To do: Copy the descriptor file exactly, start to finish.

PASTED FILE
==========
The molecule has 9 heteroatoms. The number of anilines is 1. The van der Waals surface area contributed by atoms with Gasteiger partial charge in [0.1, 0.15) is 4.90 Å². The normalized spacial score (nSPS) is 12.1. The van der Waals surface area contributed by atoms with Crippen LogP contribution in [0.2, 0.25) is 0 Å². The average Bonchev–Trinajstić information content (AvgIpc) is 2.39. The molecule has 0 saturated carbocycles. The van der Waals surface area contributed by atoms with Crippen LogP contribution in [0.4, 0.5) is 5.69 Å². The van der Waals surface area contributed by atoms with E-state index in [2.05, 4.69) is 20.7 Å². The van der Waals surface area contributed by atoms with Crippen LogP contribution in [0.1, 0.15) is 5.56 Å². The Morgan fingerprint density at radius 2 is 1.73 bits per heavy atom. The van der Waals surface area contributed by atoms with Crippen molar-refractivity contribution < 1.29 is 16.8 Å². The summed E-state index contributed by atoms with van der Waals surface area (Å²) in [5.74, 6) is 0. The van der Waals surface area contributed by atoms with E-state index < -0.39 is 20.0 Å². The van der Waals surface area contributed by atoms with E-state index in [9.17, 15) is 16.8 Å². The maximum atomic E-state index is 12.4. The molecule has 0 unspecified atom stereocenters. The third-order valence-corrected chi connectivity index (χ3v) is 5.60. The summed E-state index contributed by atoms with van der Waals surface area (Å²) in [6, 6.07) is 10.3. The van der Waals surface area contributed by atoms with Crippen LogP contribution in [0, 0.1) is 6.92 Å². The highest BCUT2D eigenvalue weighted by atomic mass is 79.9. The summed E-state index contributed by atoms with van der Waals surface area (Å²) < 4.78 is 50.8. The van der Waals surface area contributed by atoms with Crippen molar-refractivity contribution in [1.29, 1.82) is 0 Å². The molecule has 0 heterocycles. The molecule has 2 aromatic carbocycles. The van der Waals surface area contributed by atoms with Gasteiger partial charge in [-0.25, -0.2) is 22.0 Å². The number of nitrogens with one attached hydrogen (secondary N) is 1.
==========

The molecule has 9 heteroatoms. The number of anilines is 1. The van der Waals surface area contributed by atoms with Gasteiger partial charge in [0.1, 0.15) is 4.90 Å². The normalized spacial score (nSPS) is 12.1. The van der Waals surface area contributed by atoms with Crippen LogP contribution in [0.2, 0.25) is 0 Å². The average Bonchev–Trinajstić information content (AvgIpc) is 2.39. The molecule has 0 saturated carbocycles. The van der Waals surface area contributed by atoms with Crippen LogP contribution in [0.4, 0.5) is 5.69 Å². The van der Waals surface area contributed by atoms with E-state index in [2.05, 4.69) is 20.7 Å². The van der Waals surface area contributed by atoms with Crippen LogP contribution in [0.1, 0.15) is 5.56 Å². The Morgan fingerprint density at radius 2 is 1.73 bits per heavy atom. The van der Waals surface area contributed by atoms with Crippen molar-refractivity contribution < 1.29 is 16.8 Å². The summed E-state index contributed by atoms with van der Waals surface area (Å²) in [5.74, 6) is 0. The van der Waals surface area contributed by atoms with E-state index < -0.39 is 20.0 Å². The van der Waals surface area contributed by atoms with E-state index in [9.17, 15) is 16.8 Å². The maximum atomic E-state index is 12.4. The molecule has 0 unspecified atom stereocenters. The third-order valence-corrected chi connectivity index (χ3v) is 5.60. The summed E-state index contributed by atoms with van der Waals surface area (Å²) in [6, 6.07) is 10.3. The van der Waals surface area contributed by atoms with Crippen LogP contribution in [0, 0.1) is 6.92 Å². The highest BCUT2D eigenvalue weighted by atomic mass is 79.9. The summed E-state index contributed by atoms with van der Waals surface area (Å²) < 4.78 is 50.8. The van der Waals surface area contributed by atoms with Crippen molar-refractivity contribution in [1.29, 1.82) is 0 Å². The molecule has 0 heterocycles. The molecule has 2 aromatic carbocycles. The van der Waals surface area contributed by atoms with Gasteiger partial charge in [-0.25, -0.2) is 22.0 Å². The number of nitrogens with one attached hydrogen (secondary N) is 1.